[QODLink]
Europe

Berlusconi cleared of underage sex charge

Surprise ruling clears former Italian prime minister of having sex with an underage prostitute and abuse of power.

Last updated: 18 Jul 2014 13:11
Email Article
Print Article
Share article
Send Feedback
Friday's court ruling is expected to strengthen Berlusconi in the Italian political scene [EPA]

An Italian appeals court has cleared Silvio Berlusconi of having sex with an underage prostitute and abuse of power in a surprise ruling that will strengthen the former prime minister on the political scene.

Prosecutors had asked the judges to uphold the seven-year sentence for having sex for money with an exotic dancer called Karima El-Mahroug, who is now better known by her stage name as "Ruby the Heart Stealer".

"The defendant is acquitted," Enrico Tranfa, the presiding judge, said on Friday, requesting silence after gasps from the court.

He said there was "no crime" on the abuse of power charge and that Berlusconi's actions "did not constitute a crime" on the prostitution one, promising to publish a detailed explanation within the three-month legal limit.

Franco Coppi, Berlusconi's lawyer, said that the ruling had "exceeded our highest expectations", explaining that the judge may have recognised the defence argument that Berlusconi did not know the girl was 17 years old.

Berlusconi, the 77-year-old media magnate, was not present at the hearing in Milan as he is doing his once-a-week community service at a centre for Alzheimer's patients for a separate tax fraud conviction linked to his business empire, Mediaset.

He left the centre at Cesano Boscone near Milan following the ruling without making any comments, while a lone supporter held up a sign reading: "Justice is served".

Berlusconi had also been convicted of pressuring the police while he was still prime minister to release El-Mahroug from custody when she was arrested for theft - apparently out of concern that she could reveal their liaison.

Prosecutors, who had relied on phone intercepts and statements made and then denied by El-Mahroug, could now apply to the supreme court to review the ruling.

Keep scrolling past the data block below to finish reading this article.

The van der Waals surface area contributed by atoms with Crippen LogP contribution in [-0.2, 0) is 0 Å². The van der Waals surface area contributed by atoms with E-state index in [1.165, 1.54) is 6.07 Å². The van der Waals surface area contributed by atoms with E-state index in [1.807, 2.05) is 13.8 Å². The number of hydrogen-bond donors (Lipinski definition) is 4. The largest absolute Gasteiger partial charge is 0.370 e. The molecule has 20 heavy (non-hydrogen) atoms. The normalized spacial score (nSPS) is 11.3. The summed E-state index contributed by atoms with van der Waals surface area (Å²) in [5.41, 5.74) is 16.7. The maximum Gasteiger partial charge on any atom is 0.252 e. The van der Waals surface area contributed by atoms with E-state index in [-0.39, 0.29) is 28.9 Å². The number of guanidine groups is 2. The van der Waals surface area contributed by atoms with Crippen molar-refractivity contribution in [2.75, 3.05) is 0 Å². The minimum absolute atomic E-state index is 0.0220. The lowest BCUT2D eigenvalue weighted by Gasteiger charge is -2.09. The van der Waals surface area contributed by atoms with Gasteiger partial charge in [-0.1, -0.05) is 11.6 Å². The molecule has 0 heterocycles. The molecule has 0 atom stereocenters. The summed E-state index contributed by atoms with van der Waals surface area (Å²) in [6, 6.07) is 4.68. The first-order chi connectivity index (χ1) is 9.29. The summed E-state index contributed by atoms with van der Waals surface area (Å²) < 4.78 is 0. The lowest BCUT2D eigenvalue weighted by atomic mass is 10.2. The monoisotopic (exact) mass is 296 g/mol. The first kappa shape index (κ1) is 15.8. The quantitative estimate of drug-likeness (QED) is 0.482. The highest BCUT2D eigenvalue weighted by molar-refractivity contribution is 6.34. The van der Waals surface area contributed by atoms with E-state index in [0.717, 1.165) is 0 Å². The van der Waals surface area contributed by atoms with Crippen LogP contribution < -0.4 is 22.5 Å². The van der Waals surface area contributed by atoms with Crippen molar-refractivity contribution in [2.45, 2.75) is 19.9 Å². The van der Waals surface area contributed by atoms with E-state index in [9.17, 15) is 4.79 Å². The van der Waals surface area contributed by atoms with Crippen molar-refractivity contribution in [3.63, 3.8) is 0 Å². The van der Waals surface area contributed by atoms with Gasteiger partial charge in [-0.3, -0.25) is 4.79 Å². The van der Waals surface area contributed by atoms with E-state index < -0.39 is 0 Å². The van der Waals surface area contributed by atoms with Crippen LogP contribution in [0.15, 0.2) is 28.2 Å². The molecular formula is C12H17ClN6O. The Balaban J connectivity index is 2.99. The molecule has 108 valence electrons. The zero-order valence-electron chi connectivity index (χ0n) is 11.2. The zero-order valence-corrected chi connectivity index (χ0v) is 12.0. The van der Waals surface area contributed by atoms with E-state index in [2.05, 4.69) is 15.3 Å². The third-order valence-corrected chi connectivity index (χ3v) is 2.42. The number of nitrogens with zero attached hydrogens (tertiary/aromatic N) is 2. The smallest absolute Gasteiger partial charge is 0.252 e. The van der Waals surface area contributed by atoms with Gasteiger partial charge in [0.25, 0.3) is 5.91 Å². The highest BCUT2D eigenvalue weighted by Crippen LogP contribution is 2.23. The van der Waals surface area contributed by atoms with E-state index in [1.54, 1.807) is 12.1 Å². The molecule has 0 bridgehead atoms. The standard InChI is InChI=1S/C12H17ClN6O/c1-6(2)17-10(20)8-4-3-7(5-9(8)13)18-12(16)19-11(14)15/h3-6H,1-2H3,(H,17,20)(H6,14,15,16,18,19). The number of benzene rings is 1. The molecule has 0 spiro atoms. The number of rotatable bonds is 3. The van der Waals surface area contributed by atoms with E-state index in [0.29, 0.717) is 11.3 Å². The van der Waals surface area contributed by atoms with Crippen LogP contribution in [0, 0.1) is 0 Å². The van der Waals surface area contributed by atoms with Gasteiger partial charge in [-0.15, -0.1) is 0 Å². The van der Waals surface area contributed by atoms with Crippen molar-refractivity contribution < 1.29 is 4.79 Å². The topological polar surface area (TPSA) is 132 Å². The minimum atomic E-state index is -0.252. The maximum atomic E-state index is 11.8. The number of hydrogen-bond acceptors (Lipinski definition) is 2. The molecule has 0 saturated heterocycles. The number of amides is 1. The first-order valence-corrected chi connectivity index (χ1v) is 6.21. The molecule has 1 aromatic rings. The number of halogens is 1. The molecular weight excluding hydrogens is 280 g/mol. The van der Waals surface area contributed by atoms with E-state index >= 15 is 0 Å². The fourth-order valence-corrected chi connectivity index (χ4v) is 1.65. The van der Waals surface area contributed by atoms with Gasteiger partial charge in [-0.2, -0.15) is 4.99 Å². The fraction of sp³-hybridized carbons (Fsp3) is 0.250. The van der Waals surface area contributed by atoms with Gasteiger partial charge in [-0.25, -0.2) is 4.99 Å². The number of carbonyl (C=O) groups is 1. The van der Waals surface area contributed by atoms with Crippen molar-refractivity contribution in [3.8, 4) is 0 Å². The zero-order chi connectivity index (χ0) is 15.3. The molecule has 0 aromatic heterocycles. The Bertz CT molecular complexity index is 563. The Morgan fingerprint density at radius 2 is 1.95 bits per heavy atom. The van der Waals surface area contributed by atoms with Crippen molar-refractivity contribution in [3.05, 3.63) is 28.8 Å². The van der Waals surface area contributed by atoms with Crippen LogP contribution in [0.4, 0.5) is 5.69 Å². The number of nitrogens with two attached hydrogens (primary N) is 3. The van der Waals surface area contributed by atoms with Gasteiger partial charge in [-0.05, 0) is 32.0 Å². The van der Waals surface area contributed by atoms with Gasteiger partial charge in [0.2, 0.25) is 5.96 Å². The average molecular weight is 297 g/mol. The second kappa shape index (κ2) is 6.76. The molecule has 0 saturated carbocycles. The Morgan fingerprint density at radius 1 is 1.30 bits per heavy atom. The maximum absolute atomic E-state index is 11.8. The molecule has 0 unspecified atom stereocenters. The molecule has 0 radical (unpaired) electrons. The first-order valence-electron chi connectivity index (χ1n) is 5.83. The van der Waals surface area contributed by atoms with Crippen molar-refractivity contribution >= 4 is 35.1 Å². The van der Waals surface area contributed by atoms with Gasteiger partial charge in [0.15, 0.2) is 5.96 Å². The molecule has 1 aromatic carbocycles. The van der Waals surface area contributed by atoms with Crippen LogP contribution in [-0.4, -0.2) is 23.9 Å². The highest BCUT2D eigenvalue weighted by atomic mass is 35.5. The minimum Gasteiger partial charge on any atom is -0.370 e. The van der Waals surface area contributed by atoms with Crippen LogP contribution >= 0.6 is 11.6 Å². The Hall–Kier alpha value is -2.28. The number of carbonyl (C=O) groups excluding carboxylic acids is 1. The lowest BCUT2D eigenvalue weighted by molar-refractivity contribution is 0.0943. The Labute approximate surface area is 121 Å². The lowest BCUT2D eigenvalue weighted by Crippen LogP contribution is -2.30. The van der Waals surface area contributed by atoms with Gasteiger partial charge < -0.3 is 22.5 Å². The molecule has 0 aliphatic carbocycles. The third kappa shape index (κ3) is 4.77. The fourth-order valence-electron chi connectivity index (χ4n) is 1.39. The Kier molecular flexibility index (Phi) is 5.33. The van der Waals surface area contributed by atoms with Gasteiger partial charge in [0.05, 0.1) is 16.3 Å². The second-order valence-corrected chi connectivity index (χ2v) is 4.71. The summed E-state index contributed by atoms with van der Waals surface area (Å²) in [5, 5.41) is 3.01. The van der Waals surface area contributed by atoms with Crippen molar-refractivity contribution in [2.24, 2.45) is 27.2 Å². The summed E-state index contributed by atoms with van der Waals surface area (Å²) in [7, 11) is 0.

The ruling will have political repercussions, providing a respite from the legal storm around Berlusconi.

Internal divisions

In advance of the verdict, his Forza Italia party had been riven with internal divisions since a ruling against him would have opened the possibility of Berlusconi being excluded from the political scene entirely.

"This ruling will bring people together. We will be calmer working in future and be more united between ourselves and with all of the centre-right," Lucio Malan, a Forza Italia senator, told the SkyTG24 news channel.

Berlusconi is also currently on trial for allegedly bribing a senator with 3m euros ($4m) in 2006 to join his party and destabilise a centre-left government.

In another case, prosecutors have requested that he face trial on suspicion of paying off a pimp to provide false testimony in an investigation on prostitutes who attended parties at his residences in Milan and Rome.

Berlusconi is also being investigated for allegedly paying off witnesses in the Ruby trial - the young women who attended his soirees - to provide false testimony.

The charges in that case have not yet been formally levied.

The legal saga also has political significance for Matteo Renzi, Italy's prime minister, since his centre-left government is relying on votes from Berlusconi's centre-right opposition coalition to pass through key constitutional reforms.

Italian media have reported that Berlusconi may be sticking to a pact with Renzi on the reforms, including an overhaul of the electoral law, in the hope of receiving an amnesty.

President Giorgio Napolitano has ruled out any possible pardon until Berlusconi, who has always protested his innocence and says he is the victim of a left-wing plot by prosecutors and judges, recognises his guilt.

568

Source:
AFP
Email Article
Print Article
Share article
Send Feedback
Featured on Al Jazeera
At least 25 tax collectors have been killed since 2012 in Mogadishu, a city awash in weapons and abject poverty.
Tokyo government claims its homeless population has hit a record low, but analysts - and the homeless - beg to differ.
3D printers can cheaply construct homes and could soon be deployed to help victims of catastrophe rebuild their lives.
Lack of child protection laws means abandoned and orphaned kids rely heavily on the care of strangers.
Featured
Booming global trade in 50-million-year-old amber stones is lucrative, controversial, and extremely dangerous.
Legendary Native-American High Bird was trained in ancient warrior traditions, which he employed in World War II.
Hounded opposition figure says he's hoping for the best at sodomy appeal but prepared to return to prison.
Fears of rising Islamophobia and racial profiling after two soldiers killed in separate incidents.
Group's culture of summary justice is back in Northern Ireland's spotlight after new sexual assault accusations.